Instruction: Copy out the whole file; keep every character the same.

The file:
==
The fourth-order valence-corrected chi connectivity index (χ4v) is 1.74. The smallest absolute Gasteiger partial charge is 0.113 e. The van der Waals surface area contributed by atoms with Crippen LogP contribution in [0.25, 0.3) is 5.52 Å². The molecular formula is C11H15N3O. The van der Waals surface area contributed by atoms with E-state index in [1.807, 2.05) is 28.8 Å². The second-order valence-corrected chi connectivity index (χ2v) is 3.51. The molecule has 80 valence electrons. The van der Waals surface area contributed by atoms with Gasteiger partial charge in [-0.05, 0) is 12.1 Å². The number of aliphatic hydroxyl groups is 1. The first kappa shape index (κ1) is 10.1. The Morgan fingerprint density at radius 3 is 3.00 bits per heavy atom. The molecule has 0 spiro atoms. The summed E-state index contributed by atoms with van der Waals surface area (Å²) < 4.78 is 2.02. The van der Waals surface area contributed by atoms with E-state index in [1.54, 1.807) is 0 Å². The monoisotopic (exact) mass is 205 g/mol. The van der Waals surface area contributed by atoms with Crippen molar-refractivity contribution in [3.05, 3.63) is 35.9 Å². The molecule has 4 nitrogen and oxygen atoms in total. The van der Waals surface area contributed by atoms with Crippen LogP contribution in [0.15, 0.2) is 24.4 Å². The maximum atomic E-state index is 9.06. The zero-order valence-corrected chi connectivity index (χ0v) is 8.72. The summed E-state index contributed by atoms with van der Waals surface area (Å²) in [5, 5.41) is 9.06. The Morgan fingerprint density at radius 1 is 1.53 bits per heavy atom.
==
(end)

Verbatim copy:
The fourth-order valence-corrected chi connectivity index (χ4v) is 1.74. The smallest absolute Gasteiger partial charge is 0.113 e. The van der Waals surface area contributed by atoms with Crippen LogP contribution in [0.25, 0.3) is 5.52 Å². The molecular formula is C11H15N3O. The van der Waals surface area contributed by atoms with E-state index in [1.807, 2.05) is 28.8 Å². The second-order valence-corrected chi connectivity index (χ2v) is 3.51. The molecule has 80 valence electrons. The van der Waals surface area contributed by atoms with Gasteiger partial charge in [-0.05, 0) is 12.1 Å². The number of aliphatic hydroxyl groups is 1. The first kappa shape index (κ1) is 10.1. The Morgan fingerprint density at radius 3 is 3.00 bits per heavy atom. The molecule has 0 spiro atoms. The summed E-state index contributed by atoms with van der Waals surface area (Å²) < 4.78 is 2.02. The van der Waals surface area contributed by atoms with E-state index in [1.54, 1.807) is 0 Å². The monoisotopic (exact) mass is 205 g/mol. The van der Waals surface area contributed by atoms with Crippen molar-refractivity contribution in [3.05, 3.63) is 35.9 Å². The molecule has 4 nitrogen and oxygen atoms in total. The van der Waals surface area contributed by atoms with Crippen LogP contribution in [0.15, 0.2) is 24.4 Å². The maximum atomic E-state index is 9.06. The zero-order valence-corrected chi connectivity index (χ0v) is 8.72. The summed E-state index contributed by atoms with van der Waals surface area (Å²) in [5, 5.41) is 9.06. The Morgan fingerprint density at radius 1 is 1.53 bits per heavy atom.